Chinese Culture and Chinese Business Negotiating Style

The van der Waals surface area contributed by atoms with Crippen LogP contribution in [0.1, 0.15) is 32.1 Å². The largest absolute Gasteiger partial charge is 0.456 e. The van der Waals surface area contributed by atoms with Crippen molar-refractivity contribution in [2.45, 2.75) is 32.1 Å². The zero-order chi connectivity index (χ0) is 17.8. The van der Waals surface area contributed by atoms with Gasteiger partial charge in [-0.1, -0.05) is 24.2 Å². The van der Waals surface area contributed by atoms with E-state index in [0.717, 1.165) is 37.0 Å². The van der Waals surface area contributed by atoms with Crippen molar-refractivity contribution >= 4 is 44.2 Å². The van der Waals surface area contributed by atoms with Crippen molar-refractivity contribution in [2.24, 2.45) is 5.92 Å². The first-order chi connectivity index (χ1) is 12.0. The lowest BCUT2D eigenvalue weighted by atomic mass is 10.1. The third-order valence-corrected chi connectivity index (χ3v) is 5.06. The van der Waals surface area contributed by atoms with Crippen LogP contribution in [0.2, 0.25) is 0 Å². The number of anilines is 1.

Abstract: The People's Republic of China (PRC) is the world's largest emerging market. It has attracted huge interest from Western business communities since 1978. However, the PRC is also a demanding market and the Chinese are probably the world's toughest negotiators. Chinese business negotiating style has emerged as a special area of inquiry in international business since Lucian W. Pye from the Massachusetts Institute of Technology published his seminal work Chinese Commercial Negotiating Style in 1982. The existing research stresses the link between Chinese culture and Chinese business negotiating style and draws our attention to a variety of Chinese negotiatingtactics. Despite these efforts, questions remain as to how to understand Chinese negotiating style in a systematic fashion, how to explain Chinese negotiating tactics from the vantage point of Chinese culture, how to deepen our empirical understanding of the subject, and so on.The purpose of this dissertation is to capture salient characteristics of Chinese culture to systematically understand Chinese business negotiating style in Sino-Western business negotiations. The research attempts to answer four major questions: 1) What are the primary patterns of the Chinese business negotiating style? 2) What are the fundamental Chinese sociocultural forces driving Chinese business negotiating behaviors and tactics? 3) How to understand the Chinese communication style in business settings? 4) Why is the Chinese style of negotiating distinctive? A qualitative case study approach is adopted as a principal methodology to achieve the research purpose. The research is based mostly on the author's in-depth personal interviews with the Chinese as well as Scandinavian business negotiators in various industries including telecommunications, shipping and shipbuilding.The dissertation is made up of a cover essay and appended one book, one book chapter, one journal article, two conference papers, and one detailed case study. The dissertation advances the scholarship by constructing systematic models with which to understand Chinese business behaviors and tactics and by providing real-life rich descriptive case study and illustrations. An important empirical feature of this research is that the Chinese and the Western perspectives of Chinese negotiating style are presented in a balanced way. The major findings include: 1) Chinese negotiating style can be systematically studied in terms of political, legal, technical, commercial, social, and strategic dimensions. 2) The PRC condition, Confucianism, and Chinese stratagems are the three fundamental Chinese sociocultural forces shaping Chinese negotiating behaviors and tactics. 3) Chinese communication style in business can be described as implicit, listening-centered, polite, insider-oriented, face-directed, and stratagemdriven. 4) The Chinese negotiator is a blend of "Maoist bureaucrat," "Confucian gentleman," and "Sun Tzu-like strategist." 5) Hofstede's fifth national culture dimension ("Confucian Dynamism") suffers from a philosophical flaw. The dissertation also provides managerial advice for negotiating and doing business effectively with the PRC.

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